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MVC question (view-controller relationship)

#1
[eluser]bookvir[/eluser]
Hi all,

I got an MVC question - I want to know how I am supposed to do something according to MVC architecture and I'm not sure if I'm doing this right.

I'm using a View consisting of some mini views:
- header
- menu
- login form
- page data
- footer

When a user is logged in the overall View is the same, only parts change (*):
- header
- menu *
- login information *
- page data
- footer

Am I supposed to check whether the user has logged in in the controller and then choose an appropriate view (eg. login form - login information)? It implies that i have to use the same code in every controller which uses the same page template (and since roughly the only part that does change in my controllers is really "page data", that would be a lot):

Code:
class A extends Controller {

    /* ... */
    
    function stuff()
    {
        /* ... */
        
        $this->load->view('header');
        $this->load->view('menu');
        if ($this->session->userdata('logged_in')) {
            $this->load->view('logininfo');
        }
        else {
            $this->load->view('loginform');
        }
        $this->load->view('pagedata');
        $this->load->view('footer');
    }
}

My current solution is quite different and I suppose it's not really nice. It just doesn't feel nice. I think.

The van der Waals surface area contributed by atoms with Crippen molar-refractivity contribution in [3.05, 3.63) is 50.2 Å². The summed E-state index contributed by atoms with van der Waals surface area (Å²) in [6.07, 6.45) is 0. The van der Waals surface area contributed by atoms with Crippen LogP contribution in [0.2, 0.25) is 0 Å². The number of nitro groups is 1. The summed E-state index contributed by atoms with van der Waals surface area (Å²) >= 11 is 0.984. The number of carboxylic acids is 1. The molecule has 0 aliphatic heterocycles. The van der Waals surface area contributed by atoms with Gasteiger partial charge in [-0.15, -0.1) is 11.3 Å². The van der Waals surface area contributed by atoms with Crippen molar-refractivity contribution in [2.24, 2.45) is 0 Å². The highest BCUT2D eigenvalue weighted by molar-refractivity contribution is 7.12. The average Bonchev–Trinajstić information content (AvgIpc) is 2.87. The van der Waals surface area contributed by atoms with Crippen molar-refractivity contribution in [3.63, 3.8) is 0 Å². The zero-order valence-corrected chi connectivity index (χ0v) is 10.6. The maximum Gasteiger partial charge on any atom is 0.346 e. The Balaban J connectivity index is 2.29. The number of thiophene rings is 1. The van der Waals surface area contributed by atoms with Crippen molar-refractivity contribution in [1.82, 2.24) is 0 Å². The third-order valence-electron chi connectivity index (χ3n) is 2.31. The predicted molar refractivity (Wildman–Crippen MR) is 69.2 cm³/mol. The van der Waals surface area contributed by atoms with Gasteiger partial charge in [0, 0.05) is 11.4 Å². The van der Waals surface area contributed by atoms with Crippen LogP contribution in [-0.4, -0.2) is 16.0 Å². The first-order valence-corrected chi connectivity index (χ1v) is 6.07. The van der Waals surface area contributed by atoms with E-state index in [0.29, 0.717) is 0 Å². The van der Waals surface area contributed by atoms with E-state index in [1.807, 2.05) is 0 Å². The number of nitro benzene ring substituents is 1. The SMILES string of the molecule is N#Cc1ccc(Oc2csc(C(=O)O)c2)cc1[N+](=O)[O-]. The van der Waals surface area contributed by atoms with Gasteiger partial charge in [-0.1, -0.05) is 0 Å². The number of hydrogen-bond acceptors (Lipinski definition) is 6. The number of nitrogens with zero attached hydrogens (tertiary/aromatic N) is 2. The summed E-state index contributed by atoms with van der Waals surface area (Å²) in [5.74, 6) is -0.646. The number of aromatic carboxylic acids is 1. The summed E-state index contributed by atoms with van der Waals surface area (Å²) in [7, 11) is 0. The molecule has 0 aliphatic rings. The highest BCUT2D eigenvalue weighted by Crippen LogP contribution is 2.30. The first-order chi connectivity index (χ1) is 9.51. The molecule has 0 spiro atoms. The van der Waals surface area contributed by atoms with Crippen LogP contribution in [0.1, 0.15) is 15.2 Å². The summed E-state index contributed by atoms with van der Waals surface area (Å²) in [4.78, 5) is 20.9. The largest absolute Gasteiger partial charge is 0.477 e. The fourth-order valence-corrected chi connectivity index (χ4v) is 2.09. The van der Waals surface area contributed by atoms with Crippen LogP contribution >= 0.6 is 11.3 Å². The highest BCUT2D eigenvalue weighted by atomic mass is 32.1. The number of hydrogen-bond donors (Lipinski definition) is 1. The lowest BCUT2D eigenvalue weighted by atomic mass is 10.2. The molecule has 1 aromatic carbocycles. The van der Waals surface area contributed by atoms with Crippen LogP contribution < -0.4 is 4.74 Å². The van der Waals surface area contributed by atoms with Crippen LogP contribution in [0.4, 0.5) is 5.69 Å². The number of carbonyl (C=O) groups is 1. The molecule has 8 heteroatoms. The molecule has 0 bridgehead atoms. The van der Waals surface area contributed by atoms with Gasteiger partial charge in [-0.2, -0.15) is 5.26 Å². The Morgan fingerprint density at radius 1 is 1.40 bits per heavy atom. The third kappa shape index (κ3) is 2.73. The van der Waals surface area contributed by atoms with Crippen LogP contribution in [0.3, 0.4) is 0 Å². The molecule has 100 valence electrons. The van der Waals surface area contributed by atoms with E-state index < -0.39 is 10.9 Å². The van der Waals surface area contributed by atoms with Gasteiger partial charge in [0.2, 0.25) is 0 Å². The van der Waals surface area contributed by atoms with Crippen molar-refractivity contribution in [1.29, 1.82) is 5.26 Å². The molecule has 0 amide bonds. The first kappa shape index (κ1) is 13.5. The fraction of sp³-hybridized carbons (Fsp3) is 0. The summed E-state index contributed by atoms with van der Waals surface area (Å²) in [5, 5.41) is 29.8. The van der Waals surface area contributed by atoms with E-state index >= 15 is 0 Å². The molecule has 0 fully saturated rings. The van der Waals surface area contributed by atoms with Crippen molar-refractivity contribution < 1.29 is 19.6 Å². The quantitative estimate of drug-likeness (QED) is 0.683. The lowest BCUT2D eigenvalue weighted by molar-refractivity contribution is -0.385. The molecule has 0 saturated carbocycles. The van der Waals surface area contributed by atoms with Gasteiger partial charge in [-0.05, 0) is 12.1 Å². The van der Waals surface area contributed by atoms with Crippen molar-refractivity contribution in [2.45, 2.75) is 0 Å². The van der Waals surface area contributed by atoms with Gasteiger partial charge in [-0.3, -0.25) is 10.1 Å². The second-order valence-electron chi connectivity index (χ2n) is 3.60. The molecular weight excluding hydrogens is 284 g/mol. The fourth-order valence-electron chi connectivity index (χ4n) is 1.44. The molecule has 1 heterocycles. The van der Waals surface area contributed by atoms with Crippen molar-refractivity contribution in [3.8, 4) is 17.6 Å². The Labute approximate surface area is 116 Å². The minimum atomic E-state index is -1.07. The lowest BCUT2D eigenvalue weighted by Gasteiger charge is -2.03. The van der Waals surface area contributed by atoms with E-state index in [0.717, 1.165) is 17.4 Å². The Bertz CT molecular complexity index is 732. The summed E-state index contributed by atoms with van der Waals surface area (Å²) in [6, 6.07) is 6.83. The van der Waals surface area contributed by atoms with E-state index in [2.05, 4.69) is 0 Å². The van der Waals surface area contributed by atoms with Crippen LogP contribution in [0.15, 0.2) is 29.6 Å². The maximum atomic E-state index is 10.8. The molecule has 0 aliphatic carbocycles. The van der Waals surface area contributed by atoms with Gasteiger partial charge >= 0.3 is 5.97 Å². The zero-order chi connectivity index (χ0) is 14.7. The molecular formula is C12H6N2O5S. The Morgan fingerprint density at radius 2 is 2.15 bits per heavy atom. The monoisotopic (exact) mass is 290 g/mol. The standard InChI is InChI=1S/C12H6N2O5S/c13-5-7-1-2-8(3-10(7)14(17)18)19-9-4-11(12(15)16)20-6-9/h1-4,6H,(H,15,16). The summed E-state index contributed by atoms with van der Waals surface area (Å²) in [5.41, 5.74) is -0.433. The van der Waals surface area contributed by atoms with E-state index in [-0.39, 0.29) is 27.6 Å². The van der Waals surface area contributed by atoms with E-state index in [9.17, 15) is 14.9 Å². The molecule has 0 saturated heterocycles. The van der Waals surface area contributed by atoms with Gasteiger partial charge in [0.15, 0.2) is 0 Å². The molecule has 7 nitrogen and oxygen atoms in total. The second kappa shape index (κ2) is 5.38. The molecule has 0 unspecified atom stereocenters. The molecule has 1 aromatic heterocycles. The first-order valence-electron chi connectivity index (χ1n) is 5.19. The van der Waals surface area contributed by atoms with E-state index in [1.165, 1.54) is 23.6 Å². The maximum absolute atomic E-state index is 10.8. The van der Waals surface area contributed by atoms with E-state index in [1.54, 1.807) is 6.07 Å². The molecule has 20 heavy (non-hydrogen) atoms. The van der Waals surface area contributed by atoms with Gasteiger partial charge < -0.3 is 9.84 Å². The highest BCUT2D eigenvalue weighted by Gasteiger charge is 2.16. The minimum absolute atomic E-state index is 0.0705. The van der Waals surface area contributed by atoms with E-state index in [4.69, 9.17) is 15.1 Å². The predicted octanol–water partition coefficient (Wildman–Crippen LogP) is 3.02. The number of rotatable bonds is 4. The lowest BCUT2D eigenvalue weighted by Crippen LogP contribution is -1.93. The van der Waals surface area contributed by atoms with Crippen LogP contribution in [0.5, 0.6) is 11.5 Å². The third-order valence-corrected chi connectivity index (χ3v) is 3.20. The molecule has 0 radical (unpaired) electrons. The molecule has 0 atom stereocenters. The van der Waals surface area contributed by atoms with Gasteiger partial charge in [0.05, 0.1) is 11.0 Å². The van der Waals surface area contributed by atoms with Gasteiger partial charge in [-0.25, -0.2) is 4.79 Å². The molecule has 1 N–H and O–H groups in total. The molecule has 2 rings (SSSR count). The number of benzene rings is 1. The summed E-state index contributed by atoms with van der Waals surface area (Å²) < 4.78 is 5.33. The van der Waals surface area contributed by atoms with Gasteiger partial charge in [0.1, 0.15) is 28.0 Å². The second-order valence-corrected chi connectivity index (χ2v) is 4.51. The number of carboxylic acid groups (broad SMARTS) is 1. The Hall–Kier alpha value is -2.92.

In the controller I just load all the views:

Code:
function stuff()
{
    /* ... */
    
    $this->load->view('header');
    $this->load->view('menu');
    $this->load->view('form');
    $this->load->view('pagedata');
    $this->load->view('footer');
}

Now in the view "form" I do something (ugly?) like this:

Code:
<?php if ($this->session->userdata('logged_in')) { ?>

    CONTENT OF 'LOGIN INFORMATION'

<?php
}
else {
?>

    CONTENT OF 'LOGIN FORM'
    
<?php
}
?>

So, is this wrong? It just seems a simpler solution, having less code (no repeated code in controllers) at the price of "cheating within views". I mean, is this okay with the MVC pattern?

Thanks a lot.

#2
[eluser]wiredesignz[/eluser]
Look into using the MY_Controller extension and placing all common methods and content into it.

#3
[eluser]bookvir[/eluser]
[quote author="wiredesignz" date="1252394023"]Look into using the MY_Controller extension and placing all common methods and content into it.[/quote]

Thanks a lot. I didn't think of that. Smile

#4
[eluser]The Mask[/eluser]
Is it right that you're loading many views from your controller? I would have used include files and only load one view.

#5
[eluser]n0xie[/eluser]
[quote author="The Mask" date="1252416172"]Is it right that you're loading many views from your controller? I would have used include files and only load one view.[/quote]
It's what is generally revered to as 'partials'. You load some part of the page with its corresponding view. You usually catch the output into a string and then pass it to a 'template' view, but outputting it directly can work as well (although I imagine it is less flexible since you have to load the views in order).